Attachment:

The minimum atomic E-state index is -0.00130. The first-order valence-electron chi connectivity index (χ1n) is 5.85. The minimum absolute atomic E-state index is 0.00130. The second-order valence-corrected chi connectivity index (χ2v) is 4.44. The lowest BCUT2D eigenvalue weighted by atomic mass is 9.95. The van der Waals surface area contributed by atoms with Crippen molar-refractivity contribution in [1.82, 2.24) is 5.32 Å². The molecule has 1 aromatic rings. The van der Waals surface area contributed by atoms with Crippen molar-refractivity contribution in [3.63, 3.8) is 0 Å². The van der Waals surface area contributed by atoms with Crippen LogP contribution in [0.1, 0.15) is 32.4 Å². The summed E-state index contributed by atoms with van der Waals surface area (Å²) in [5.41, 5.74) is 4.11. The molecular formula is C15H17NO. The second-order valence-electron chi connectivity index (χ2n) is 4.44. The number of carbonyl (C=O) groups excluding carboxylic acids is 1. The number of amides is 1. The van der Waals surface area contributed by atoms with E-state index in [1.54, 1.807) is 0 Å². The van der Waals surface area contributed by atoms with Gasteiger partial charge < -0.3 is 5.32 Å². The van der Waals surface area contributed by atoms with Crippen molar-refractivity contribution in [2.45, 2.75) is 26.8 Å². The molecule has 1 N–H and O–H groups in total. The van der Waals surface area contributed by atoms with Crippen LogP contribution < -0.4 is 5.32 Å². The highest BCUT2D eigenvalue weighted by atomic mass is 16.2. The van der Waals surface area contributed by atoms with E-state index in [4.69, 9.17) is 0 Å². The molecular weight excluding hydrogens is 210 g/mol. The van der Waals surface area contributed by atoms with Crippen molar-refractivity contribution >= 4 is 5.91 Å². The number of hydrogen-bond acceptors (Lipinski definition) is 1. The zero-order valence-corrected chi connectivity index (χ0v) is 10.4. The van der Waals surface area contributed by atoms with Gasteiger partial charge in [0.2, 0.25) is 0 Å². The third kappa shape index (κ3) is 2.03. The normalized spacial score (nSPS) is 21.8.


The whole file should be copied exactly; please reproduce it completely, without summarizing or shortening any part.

The minimum atomic E-state index is -0.00130. The first-order valence-electron chi connectivity index (χ1n) is 5.85. The minimum absolute atomic E-state index is 0.00130. The second-order valence-corrected chi connectivity index (χ2v) is 4.44. The lowest BCUT2D eigenvalue weighted by atomic mass is 9.95. The van der Waals surface area contributed by atoms with Crippen molar-refractivity contribution in [1.82, 2.24) is 5.32 Å². The molecule has 1 aromatic rings. The van der Waals surface area contributed by atoms with Crippen molar-refractivity contribution in [3.63, 3.8) is 0 Å². The van der Waals surface area contributed by atoms with Crippen LogP contribution in [0.1, 0.15) is 32.4 Å². The summed E-state index contributed by atoms with van der Waals surface area (Å²) in [5.41, 5.74) is 4.11. The molecular formula is C15H17NO. The second-order valence-electron chi connectivity index (χ2n) is 4.44. The number of carbonyl (C=O) groups excluding carboxylic acids is 1. The number of amides is 1. The van der Waals surface area contributed by atoms with E-state index in [1.54, 1.807) is 0 Å². The van der Waals surface area contributed by atoms with Gasteiger partial charge < -0.3 is 5.32 Å². The van der Waals surface area contributed by atoms with Crippen molar-refractivity contribution in [2.45, 2.75) is 26.8 Å². The molecule has 1 N–H and O–H groups in total. The van der Waals surface area contributed by atoms with Crippen LogP contribution < -0.4 is 5.32 Å². The highest BCUT2D eigenvalue weighted by atomic mass is 16.2. The van der Waals surface area contributed by atoms with E-state index in [4.69, 9.17) is 0 Å². The molecular weight excluding hydrogens is 210 g/mol. The van der Waals surface area contributed by atoms with Crippen molar-refractivity contribution >= 4 is 5.91 Å². The number of hydrogen-bond acceptors (Lipinski definition) is 1. The zero-order valence-corrected chi connectivity index (χ0v) is 10.4. The van der Waals surface area contributed by atoms with Gasteiger partial charge in [0.2, 0.25) is 0 Å². The third kappa shape index (κ3) is 2.03. The normalized spacial score (nSPS) is 21.8.